Affordable housing advocates call for increase in required percentage of units
While Boston is in the midst of an unprecedented construction boom, with new luxury units rising in every neighborhood, activists say the city is also in the midst of an affordability crisis.
“You have developers who come and tell you they’re going to invest in your neighborhood and make it better,” Markeisha Moore of the group Dorchester Not for Sale told a gathering on City Hall Plaza last week. “But once they build their luxury housing, we can no longer afford to live in our neighborhood.”
Moore and several dozen activists gathered at City Hall Plaza Oct. 16 in an action calling for an increase in the city’s Inclusionary Development Police guidelines, which mandate the creation of affordable units in new residential buildings with 10 or more units. While the current policy calls for 13 percent of new units to be affordable, the activists are demanding that number be increased to 33 percent and that the threshold be lowered from 10 units.
Department of Neighborhood Development Director Sheila Dillon, who serves as the city’s housing chief, said the city is actively reviewing the policy.
“We hope to have recommendations in the very near future,” she told the Banner. “Our goal is to extend resources for affordable housing — however, we don’t want to chill responsible development in Boston.”
The city is in the midst of a push to have 69,000 new housing units built, to help accommodate its growing population without putting further strain on the housing market. Since 2014, 20 percent of new housing constructed in Boston has been built with some degree of affordability restrictions, from as low as 30 percent of the Greater Boston area median income — which is $79,350 for an individual. But many new units designated “affordable” can go to those making more than 100 percent of AMI, as city officials and developers seek to build homes affordable to moderate-income as well as low-income households.
In addition to seeking a 33 percent IDP requirement, the Coalition for a Truly Affordable Boston is seeking an average income restriction of 40 percent AMI for such units. At 40 percent AMI, an individual would have to earn no more than $31,750 to qualify. The group claims that currently, just 9 percent of new units are being built at this level of affordability.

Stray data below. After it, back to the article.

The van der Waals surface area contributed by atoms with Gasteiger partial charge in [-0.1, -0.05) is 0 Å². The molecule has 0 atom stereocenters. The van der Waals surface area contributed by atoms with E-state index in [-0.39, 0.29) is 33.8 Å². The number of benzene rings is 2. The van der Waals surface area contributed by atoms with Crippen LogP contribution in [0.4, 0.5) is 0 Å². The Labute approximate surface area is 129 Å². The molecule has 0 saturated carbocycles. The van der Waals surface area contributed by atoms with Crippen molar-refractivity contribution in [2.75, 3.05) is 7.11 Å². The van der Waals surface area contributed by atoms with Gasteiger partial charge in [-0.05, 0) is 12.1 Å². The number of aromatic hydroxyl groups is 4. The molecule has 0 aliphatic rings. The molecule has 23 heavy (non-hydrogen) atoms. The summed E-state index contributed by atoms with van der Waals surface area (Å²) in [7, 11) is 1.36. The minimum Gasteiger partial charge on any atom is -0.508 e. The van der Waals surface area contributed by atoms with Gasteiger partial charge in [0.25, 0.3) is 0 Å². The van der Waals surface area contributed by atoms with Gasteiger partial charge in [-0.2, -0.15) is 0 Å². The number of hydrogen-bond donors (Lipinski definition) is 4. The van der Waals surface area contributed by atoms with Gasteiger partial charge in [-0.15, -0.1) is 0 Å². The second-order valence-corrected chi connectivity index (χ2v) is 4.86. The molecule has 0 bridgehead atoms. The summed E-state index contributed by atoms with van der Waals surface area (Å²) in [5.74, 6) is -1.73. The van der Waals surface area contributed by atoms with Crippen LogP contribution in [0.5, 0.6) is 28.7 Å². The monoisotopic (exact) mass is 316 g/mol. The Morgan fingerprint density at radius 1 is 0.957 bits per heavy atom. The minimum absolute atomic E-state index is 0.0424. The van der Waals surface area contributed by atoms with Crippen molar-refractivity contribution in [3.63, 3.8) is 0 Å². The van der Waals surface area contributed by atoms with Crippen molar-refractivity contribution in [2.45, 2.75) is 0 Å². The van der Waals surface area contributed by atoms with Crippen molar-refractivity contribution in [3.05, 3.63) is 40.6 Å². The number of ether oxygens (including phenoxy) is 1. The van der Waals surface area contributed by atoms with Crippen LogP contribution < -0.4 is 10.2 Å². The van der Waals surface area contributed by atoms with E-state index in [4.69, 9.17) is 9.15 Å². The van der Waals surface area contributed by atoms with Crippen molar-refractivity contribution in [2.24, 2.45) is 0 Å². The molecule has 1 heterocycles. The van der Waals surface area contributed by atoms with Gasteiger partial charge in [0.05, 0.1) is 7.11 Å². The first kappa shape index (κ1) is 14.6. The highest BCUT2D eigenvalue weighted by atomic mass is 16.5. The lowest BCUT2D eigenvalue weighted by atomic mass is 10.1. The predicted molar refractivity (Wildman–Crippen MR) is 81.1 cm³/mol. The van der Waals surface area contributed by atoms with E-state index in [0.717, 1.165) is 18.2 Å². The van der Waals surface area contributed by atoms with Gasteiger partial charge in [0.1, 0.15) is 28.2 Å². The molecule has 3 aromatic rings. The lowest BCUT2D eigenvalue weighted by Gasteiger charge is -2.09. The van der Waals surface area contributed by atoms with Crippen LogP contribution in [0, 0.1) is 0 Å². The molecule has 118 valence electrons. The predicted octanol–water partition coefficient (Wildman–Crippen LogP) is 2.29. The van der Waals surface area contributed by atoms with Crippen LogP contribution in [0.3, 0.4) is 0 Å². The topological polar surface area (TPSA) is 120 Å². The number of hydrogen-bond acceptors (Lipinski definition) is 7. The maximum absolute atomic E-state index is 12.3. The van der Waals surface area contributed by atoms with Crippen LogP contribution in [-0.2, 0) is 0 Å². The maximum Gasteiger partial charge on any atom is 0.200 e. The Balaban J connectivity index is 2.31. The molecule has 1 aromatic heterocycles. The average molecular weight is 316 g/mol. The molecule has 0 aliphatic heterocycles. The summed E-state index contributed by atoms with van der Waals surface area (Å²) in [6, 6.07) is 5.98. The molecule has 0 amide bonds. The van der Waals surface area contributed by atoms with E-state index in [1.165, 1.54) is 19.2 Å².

Yet nearly half of Boston residents earn 40 percent of AMI or lower. Coalition members say there is a mismatch between the affordability levels of new units and the city’s current population.
In few Boston neighborhoods is this mismatch more apparent than Chinatown, where residents of new luxury units have average annual incomes in excess of $350,000, while longtime residents have average family incomes of just $14,000.
“In the last decade and a half, Chinatown has been overdeveloped with luxury housing,” said Karen Chen, executive director of the Chinese Progressive Association. “We need a higher percentage of affordable housing.”
The activists who rallied at City Hall Plaza last week erected a mock affordable home next to a cardboard luxury housing tower. Among those who turned out for the rally were city council candidates David Halbert, Julia Mejia and Kenzie Bok.
Moore of Dorchester Not for Sale said the lack of affordable housing is having a real impact on her Dorchester neighbors. With each new development, priced far beyond what she and her neighbors can afford, displacement becomes a more immediate threat as emboldened landlords raise rents in surrounding buildings.
“I know people have to move out, because I can’t afford the new rents,” she said. “Not only are they not bringing affordable housing to our communities, they’re taking affordable housing away from us.”